The Bulleted Library Technician

November 18, 2008

Influence Without Authority

Filed under: Uncategorized — Tags: , , — Michelle Hawkins-Thiel @ 1:51 pm

I attended an ACRL webinar today (actually I attended the first 60 minutes of a 90 minute presentation.) Here are my notes.

Speaker: Melanie Hawks from University of Utah

Ask yourself: why / who do you need to influence?

  • Many webinar participants are coordinators of their peers, but not actually their supervisors (ex. Instruction coordinator, collection development coordinator, etc.)
  • Some webinar participants want to “influence up” – the deans, presidents, CEOs, etc of their organization.

Think of a spectrum between authority and influence. What words do you think fall in this spectrum?

Webinar participants placed these words…


  • administration
  • policy manual
  • budget
  • hiring

… in between

  • purchasing software
  • building community
  • consensus


  • advocacy
  • liaison work
  • coordinator
  • training peers

1977 book “Men & Women of the Corporation” by Rosabeth Moss Kanter discussed successful strategies to “climb the ladder” of the organization.

  • Do the right things
    • Dependable performance
    • Extraordinary activities (beyond official job duties) – ex. leading a project, taking on a new assignment
    • Visible activities – if what you do is never seen by anyone, it will be difficult for you to exert influence
    • Relevant activities – is your work aligned with the organization’s goals?
  • Cultivate the right people – this does not mean manipulate, it means develop relationships
    • Superiors – these may be difficult to cultivate if you don’t interact with them often
    • Subordinates – they are the people “on the front lines” who get things done, it’s important to have them on your side
    • Peers – probably the ones you can form the strongest bonds with

Raw materials of influence

  • You
  • Your message
  • The audience


  • Start where the client *is* — respect their reality, don’t impose your reality. Relate to them in a sincere and empathetic way.
  • Survey the terrain – find out who & where your audience is, tailor your message to them. You can’t reach everyone, so you have to choose some subset(s) to concentrate on. It’s not effective to try the same exact message with every subset.
  • Turn off your filters and see them from their own perspective.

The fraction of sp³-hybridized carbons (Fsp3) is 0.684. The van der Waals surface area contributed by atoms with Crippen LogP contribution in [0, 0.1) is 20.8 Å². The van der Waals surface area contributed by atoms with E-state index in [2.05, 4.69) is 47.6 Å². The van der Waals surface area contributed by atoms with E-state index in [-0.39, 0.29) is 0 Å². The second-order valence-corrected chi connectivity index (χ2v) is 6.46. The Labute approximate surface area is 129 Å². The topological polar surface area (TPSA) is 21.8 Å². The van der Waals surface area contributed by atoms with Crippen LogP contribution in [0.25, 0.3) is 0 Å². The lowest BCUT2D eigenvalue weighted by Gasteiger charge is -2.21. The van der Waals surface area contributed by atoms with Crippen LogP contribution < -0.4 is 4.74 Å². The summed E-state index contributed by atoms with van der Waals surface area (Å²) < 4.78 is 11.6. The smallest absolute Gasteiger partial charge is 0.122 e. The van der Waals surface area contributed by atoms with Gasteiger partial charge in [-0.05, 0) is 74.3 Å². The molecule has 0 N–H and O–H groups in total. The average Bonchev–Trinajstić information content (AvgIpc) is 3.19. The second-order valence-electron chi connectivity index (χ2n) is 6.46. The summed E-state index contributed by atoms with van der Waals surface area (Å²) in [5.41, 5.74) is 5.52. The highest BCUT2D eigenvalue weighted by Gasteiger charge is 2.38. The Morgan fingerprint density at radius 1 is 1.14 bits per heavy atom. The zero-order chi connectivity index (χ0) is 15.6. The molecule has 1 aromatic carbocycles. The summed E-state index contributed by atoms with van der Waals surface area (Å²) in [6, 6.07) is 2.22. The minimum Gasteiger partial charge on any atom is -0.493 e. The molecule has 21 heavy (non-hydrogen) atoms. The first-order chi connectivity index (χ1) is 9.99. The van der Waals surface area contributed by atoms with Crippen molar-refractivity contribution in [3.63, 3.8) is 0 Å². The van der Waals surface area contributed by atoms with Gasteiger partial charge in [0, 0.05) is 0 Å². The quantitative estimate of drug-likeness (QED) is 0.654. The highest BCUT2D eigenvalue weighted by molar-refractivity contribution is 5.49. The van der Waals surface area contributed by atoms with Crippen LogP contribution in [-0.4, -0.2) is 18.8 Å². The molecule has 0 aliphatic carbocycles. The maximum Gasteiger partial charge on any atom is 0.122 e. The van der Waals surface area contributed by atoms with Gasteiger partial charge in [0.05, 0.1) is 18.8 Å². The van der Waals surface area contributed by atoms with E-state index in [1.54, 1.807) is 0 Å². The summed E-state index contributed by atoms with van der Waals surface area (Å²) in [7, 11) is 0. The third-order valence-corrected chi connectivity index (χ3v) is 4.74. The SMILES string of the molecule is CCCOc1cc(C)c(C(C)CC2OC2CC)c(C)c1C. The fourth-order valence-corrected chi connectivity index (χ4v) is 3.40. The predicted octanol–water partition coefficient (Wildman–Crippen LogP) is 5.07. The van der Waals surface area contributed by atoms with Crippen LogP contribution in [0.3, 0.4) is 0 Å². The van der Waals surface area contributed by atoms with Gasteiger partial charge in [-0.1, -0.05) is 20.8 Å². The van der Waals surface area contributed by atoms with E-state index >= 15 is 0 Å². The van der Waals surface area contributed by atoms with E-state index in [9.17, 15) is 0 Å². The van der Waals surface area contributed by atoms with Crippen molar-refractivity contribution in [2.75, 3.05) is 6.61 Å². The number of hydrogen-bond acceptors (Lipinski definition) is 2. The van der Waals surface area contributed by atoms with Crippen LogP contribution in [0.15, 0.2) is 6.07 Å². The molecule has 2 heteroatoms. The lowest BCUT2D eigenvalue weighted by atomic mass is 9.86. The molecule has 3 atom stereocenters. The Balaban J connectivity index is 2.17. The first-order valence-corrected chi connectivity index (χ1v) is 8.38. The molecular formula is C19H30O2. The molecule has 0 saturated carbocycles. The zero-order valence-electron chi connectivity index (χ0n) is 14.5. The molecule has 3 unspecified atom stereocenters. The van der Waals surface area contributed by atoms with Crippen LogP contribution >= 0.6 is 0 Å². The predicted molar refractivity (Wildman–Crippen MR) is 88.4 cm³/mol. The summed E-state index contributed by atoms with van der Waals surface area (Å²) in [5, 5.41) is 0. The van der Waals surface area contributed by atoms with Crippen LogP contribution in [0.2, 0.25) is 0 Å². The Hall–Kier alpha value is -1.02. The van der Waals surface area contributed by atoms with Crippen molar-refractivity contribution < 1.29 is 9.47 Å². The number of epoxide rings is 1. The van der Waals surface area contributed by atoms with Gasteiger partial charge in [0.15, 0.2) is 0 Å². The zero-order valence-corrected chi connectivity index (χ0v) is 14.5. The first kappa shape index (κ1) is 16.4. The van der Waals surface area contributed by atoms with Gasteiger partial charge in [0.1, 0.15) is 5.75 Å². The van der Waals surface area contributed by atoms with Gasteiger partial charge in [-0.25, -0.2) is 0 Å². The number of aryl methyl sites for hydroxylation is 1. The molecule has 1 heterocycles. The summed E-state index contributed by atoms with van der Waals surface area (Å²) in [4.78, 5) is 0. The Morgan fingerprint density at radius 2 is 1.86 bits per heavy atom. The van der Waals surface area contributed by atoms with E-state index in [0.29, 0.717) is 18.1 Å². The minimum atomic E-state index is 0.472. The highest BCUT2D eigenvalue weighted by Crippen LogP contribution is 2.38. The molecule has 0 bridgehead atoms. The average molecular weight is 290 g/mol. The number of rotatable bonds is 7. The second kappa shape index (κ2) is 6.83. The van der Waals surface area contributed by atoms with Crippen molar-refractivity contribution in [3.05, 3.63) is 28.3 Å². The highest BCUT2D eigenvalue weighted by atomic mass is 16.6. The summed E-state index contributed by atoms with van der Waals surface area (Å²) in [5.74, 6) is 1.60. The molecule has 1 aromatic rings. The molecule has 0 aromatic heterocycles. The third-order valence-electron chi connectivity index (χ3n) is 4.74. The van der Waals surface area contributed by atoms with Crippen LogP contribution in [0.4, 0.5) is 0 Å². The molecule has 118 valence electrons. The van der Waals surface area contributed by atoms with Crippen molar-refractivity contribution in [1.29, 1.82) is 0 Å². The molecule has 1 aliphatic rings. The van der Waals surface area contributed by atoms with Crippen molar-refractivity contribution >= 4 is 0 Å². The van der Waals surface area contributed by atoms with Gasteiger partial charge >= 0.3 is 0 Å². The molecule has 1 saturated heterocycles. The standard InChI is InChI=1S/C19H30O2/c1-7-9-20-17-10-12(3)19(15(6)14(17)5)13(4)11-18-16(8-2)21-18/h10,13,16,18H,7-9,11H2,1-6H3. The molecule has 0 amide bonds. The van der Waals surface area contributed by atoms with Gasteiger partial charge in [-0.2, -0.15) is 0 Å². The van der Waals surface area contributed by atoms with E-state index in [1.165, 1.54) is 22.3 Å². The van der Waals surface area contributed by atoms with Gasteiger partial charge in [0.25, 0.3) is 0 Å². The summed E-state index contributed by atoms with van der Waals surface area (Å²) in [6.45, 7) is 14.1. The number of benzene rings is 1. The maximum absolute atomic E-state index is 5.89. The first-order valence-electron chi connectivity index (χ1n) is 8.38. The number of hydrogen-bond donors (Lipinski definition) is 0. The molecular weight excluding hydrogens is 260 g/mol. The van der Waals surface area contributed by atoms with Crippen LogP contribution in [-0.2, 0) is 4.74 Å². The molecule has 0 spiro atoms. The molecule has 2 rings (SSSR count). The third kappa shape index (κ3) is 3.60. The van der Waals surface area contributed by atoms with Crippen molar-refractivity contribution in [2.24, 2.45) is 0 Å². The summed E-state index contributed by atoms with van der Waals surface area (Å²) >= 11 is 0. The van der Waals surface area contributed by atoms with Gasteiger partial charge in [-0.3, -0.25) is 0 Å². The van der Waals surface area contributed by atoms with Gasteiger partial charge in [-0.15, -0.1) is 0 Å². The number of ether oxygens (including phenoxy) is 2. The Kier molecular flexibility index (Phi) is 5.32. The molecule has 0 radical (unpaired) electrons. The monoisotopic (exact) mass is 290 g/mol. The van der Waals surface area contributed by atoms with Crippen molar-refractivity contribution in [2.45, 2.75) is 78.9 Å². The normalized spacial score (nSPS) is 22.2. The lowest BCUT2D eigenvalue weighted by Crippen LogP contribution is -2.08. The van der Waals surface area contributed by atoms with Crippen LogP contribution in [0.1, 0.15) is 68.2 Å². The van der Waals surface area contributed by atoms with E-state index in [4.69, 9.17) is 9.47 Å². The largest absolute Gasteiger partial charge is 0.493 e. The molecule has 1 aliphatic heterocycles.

• How do others see you?
  • Factors that impact your credibility
    • Consistency – Warren Bennis’s leadership studies show that people would rather follow someone that they don’t entirely agree with but who is consistent, than someone they agree with who is inconsistent.
    • Integrity – do your words match up with your actions? Do you do what you say you will do? See the books of Kouzes & Posner.
    • Competence – do you have the credentials or expertise for people to believe in you?
    • Benevolence – do they see you as caring and helping, or malevolent?

October 20, 2008

Using a wiki as a local “tourist guide”

Filed under: Uncategorized — Tags: , , , , , , , — Michelle Hawkins-Thiel @ 3:40 pm

The September 2008 issue of American Libraries magazine has an interesting article by Meredith Farkas.  She describes how she moved to a new area, and had difficulty finding the “best curly fries” and other amenities.  Larger cities tend to have tourist guides, but smaller towns have nothing of the sort — just the collective wisdom of hundreds of residents, all locked up inside their individual brains.  She describes how some towns are using a wiki to encourage residents to contribute their local knowledge, to share with each other, and to help new residents and visitors enjoy the area fully.  She encouraged libraries to take the initiative in getting such a project started.  Sounds like fun!  If I ever move to a small town again, I’ll certainly keep this in mind.

August 1, 2008

fun with words & fonts

Filed under: Uncategorized — Tags: , , , , — Michelle Hawkins-Thiel @ 9:47 pm

I stumbled across a fun new toy, Wordle, while I was browsing around at “The Goblin in the Library.”

Wordle will make a sort of a “tag cloud” for any text you input.  The size of the word indicates how many times it appears in the text.  You can copy & paste text from anywhere, or enter your blog’s RSS feed URL, or enter your delicous username.

Here’s some Wordle pictures of my delicious tags.  Kinda shows you what I’ve been surfing around for and saving in the last couple of years.  Each image uses the same words, just different fonts & layout.

June 17, 2008

History of the World Wide Web

Filed under: Uncategorized — Tags: , , , , , , — Michelle Hawkins-Thiel @ 2:02 pm
I just stumbled across this intriguing bit of history.   I remember studying Vannevar Bush and his fabulous Memex, but I don’t recall this guy:  Paul Otlet, who originated the concept for the Web, in Belgium in 1934.




May 12, 2008

Hello world!

I am starting a new blog just for my career exploration journey. I recently completed 9 credits of core courses toward my MLS (Masters degree in Library and Information Science) from UNT (University of North Texas.)

Soon I will need to focus on a specific “major” or track to study for the remainder of the program (27 credits.)  My two preferred paths are:

  • Health Informatics — leading to a position as a science / technical / medical (STM) reference librarian in a university, medical school, large public library, or biotech firm
  • Youth Librarianship — leading to a position as a children’s librarian in a public library

Blog at